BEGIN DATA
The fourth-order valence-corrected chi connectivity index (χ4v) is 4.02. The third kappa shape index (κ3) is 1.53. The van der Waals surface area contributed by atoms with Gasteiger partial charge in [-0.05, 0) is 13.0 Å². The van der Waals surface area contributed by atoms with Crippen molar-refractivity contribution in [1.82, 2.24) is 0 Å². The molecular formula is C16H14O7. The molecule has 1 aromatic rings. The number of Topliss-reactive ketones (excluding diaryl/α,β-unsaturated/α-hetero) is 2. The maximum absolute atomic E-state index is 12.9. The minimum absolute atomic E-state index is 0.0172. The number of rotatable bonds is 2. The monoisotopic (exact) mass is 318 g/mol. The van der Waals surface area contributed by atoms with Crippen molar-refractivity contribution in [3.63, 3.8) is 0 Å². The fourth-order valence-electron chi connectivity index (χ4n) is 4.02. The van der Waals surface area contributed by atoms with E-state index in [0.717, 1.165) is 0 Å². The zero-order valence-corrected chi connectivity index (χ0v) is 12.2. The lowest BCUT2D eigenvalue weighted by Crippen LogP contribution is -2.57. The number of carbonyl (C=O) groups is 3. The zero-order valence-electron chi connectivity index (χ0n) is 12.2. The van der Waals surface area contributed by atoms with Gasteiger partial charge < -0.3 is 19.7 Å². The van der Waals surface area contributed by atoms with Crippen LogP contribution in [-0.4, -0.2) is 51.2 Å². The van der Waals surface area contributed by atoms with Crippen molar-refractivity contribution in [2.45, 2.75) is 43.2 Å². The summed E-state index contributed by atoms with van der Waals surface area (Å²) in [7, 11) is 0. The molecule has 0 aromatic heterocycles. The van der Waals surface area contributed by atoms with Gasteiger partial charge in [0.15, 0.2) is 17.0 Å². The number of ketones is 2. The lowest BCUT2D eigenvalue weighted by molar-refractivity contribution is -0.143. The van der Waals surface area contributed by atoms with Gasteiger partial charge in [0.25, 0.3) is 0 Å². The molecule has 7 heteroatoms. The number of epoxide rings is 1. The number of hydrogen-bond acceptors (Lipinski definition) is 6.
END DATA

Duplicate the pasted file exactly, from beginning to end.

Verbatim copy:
The fourth-order valence-corrected chi connectivity index (χ4v) is 4.02. The third kappa shape index (κ3) is 1.53. The van der Waals surface area contributed by atoms with Gasteiger partial charge in [-0.05, 0) is 13.0 Å². The van der Waals surface area contributed by atoms with Crippen molar-refractivity contribution in [1.82, 2.24) is 0 Å². The molecular formula is C16H14O7. The molecule has 1 aromatic rings. The number of Topliss-reactive ketones (excluding diaryl/α,β-unsaturated/α-hetero) is 2. The maximum absolute atomic E-state index is 12.9. The minimum absolute atomic E-state index is 0.0172. The number of rotatable bonds is 2. The monoisotopic (exact) mass is 318 g/mol. The van der Waals surface area contributed by atoms with Crippen molar-refractivity contribution in [3.63, 3.8) is 0 Å². The fourth-order valence-electron chi connectivity index (χ4n) is 4.02. The van der Waals surface area contributed by atoms with E-state index in [0.717, 1.165) is 0 Å². The zero-order valence-corrected chi connectivity index (χ0v) is 12.2. The lowest BCUT2D eigenvalue weighted by Crippen LogP contribution is -2.57. The number of carbonyl (C=O) groups is 3. The zero-order valence-electron chi connectivity index (χ0n) is 12.2. The van der Waals surface area contributed by atoms with Gasteiger partial charge < -0.3 is 19.7 Å². The van der Waals surface area contributed by atoms with Crippen LogP contribution in [-0.4, -0.2) is 51.2 Å². The van der Waals surface area contributed by atoms with Crippen molar-refractivity contribution in [2.45, 2.75) is 43.2 Å². The summed E-state index contributed by atoms with van der Waals surface area (Å²) in [7, 11) is 0. The molecule has 0 aromatic heterocycles. The van der Waals surface area contributed by atoms with Gasteiger partial charge in [0.15, 0.2) is 17.0 Å². The number of ketones is 2. The lowest BCUT2D eigenvalue weighted by molar-refractivity contribution is -0.143. The van der Waals surface area contributed by atoms with Gasteiger partial charge in [0.25, 0.3) is 0 Å². The molecule has 7 heteroatoms. The number of epoxide rings is 1. The number of hydrogen-bond acceptors (Lipinski definition) is 6.